washington’s geographic regions
Post on 31-Dec-2015
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DESCRIPTIONWashington’s Geographic Regions. Washington can be divided into 5 geographic regions. On the west Western Lowlands and the Coastal Region and the Cascade Mountains running down the center of the state - PowerPoint PPT Presentation
Washingtons Geographic Regions
Washington can be divided into 5 geographic regionsOn the west Western Lowlands and the Coastal Region and the Cascade Mountains running down the center of the stateThe Rocky Mountain Gateway in the interior which consists of the Okanogan Highlands in the northeast and the Columbia Plateau
Western Lowlands and the Coastal Region on the west Puget Sound BasinPuget Sound Basin is the economic and demographic nucleus of Washington. It contains the Seattle Metropolitan Area and further south, the state capital of Olympia.
Western Lowlands and the Coastal Region on the west Seattle/King CountyThe Puget Sound region is the economic center of Washington. Settlement began in the 1840's, starting from the Oregon Territory then gradually moving north. Small communities developed along the shores of Puget Sound, beginning with Tumwater and then to Seattle and beyond.
The region goes from the crest of the Cascades on the east to the Kitsap Peninsula on west. Thurston County, contains the state capital Olympia, at the southern edge. Many people use the term "Puget Sound" to include the waters all the way to Canada, but north of Whidbey Island is not really part of Puget Sound. The other major cities are Tacoma, Everett, Bellevue, and Federal Way.
Western Lowlands and the Coastal Region on the westOlympic and Kitsap PeninsulasMost of the population is at the northern edge in: Port AngelesPort TownsendForksSequimGrays Harbor is in the southwest corner, with its twin cities of Hoquiam and Aberdeen. Shelton is in the southeast corner.
The Olympic Peninsula is sparsely populated but important to Washington for its natural resources and for its attractiveness for visitors. Most of the peninsula belongs to the federal government and is contained in either the Olympic National Park or Olympic National Forest.
Puget Sound Lowlands and the Coastal Region on the west Temperate RainforestThe most famous temperate rainforest in the United States is in the Olympic National Park of Washington State.It is locates on the western slope of an Olympic Mountains where it gets about 200 inches of rain per year.Olympic National Park is remote and difficult to access, but it is heaven for backcountry enthusiasts willing to make the effort. The peninsula is sparsely populated except for coastal cities such as Port Townsend.
Western Lowlands and the Coastal Region on the west San Juan IslandsNorth of Puget Sound lie the Emerald Coast and the San Juan Islands. The San Juans, which are accessible by ferry, are known for their unspoiled beauty and their wildlife, particularly orcas. On the west lies the Olympic Peninsula, whose rain forests see as much as 150 inches of annual precipitation.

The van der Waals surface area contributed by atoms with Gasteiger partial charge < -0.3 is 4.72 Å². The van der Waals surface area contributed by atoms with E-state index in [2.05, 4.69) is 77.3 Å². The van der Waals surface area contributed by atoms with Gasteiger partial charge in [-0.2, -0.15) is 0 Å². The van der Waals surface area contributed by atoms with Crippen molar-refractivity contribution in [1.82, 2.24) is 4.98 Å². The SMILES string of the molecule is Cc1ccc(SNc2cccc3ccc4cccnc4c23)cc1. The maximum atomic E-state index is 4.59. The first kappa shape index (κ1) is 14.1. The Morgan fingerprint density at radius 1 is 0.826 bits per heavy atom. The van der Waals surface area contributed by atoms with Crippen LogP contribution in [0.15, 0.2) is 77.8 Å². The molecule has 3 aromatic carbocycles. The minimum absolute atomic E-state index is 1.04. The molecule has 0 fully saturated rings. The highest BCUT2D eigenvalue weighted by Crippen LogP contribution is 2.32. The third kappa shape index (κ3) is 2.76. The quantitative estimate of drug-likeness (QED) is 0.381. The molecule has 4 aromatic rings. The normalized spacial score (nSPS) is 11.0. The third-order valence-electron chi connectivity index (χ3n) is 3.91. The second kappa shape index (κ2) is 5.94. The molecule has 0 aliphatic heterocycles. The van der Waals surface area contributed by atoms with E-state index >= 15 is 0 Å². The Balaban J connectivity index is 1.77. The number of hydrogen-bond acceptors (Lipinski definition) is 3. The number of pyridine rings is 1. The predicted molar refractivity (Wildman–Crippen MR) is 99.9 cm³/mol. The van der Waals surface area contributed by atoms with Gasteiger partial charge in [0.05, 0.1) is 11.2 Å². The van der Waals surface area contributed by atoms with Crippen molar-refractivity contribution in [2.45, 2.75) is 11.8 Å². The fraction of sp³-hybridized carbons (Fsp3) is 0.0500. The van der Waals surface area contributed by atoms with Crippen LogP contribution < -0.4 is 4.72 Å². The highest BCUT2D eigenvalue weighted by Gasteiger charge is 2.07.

Washington's Cascade Mountains running down the center of the stateCascade Mountain RangeThe Washington Cascades are part of the Cascade Mountain Range which extends from British Columbia to California. They separate the moist and mild coastal side from the drier interior of Eastern Washington. Offering hundreds of miles of hiking, snow-shoeing and cross-country skiing trails; many ski resorts; and countless opportunities for camping, backpacking and mountain climbing in one of the world's most beautiful and accessible mountain ranges.The Cascade Mountains are a young range whose volcanoes are still active. There are five volcanoes in the Washington Cascades:
Glacier Peak Mount St HelensMount AdamsMount RainierMount Baker
Washington's Cascade Mountains running down the center of the stateMount RainierMount Rainier, the tallest peak in the Cascades, is officially dormant but may explode one day in a similar manner as did before Mount Saint Helens.Nevertheless, most scientists believe that the two million annual visitors to Mount Rainier National Park with be safe for at least another 5 centuries.
Washington's Cascade Mountains running down the center of the stateMount Saint HelensMount St Helens, in the south of the state, lost 1,300 feet in height when it blew its top on May 18, 1980.
Rocky Mountain GatewayMost of the irrigation, comes from the Grand Coulee Dam; even the dry parts have become important agriculturally where they grow apples, wheat and major food products. Other cities are Walla Walla and the tri-cities of Richland, Kennewick and Pasco. Pullman, which is the home of Washington State University.Deserts of the Columbia River turn to rolling wheat fields of the Palouse as you move farther east. Spokane as the major city center.
The Columbia Plateau is a major agricultural region. It receives less rainfall than the rest of the state, but there is adequate water from the rivers which run through it to irrigate the crops. The dry climate also proves attractive to residents from Western Washington looking for a respite during the long rainy season.the Okanogan Highlands in the northeast and the Columbia Plateau Columbia Plateau
the Okanogan Highlands in the northeast and the Columbia Plateau Grand Coulee DamHarnessing the Columbia River for irrigation, power and flood control, the dam is said to be the most massive concrete structure in the world.The dam is 550 feet high, 500 feet wide at its base and 5,223 feet long. It is also the 3rd largest producer of electricity in the world. The reservoir impounded by the dam is called Franklin D Roosevelt Lake. Communities sprang up during construction and have remained during the operation of the dam, including Electric City, Grand Coulee, and the town of Coulee Dam.
This is Washington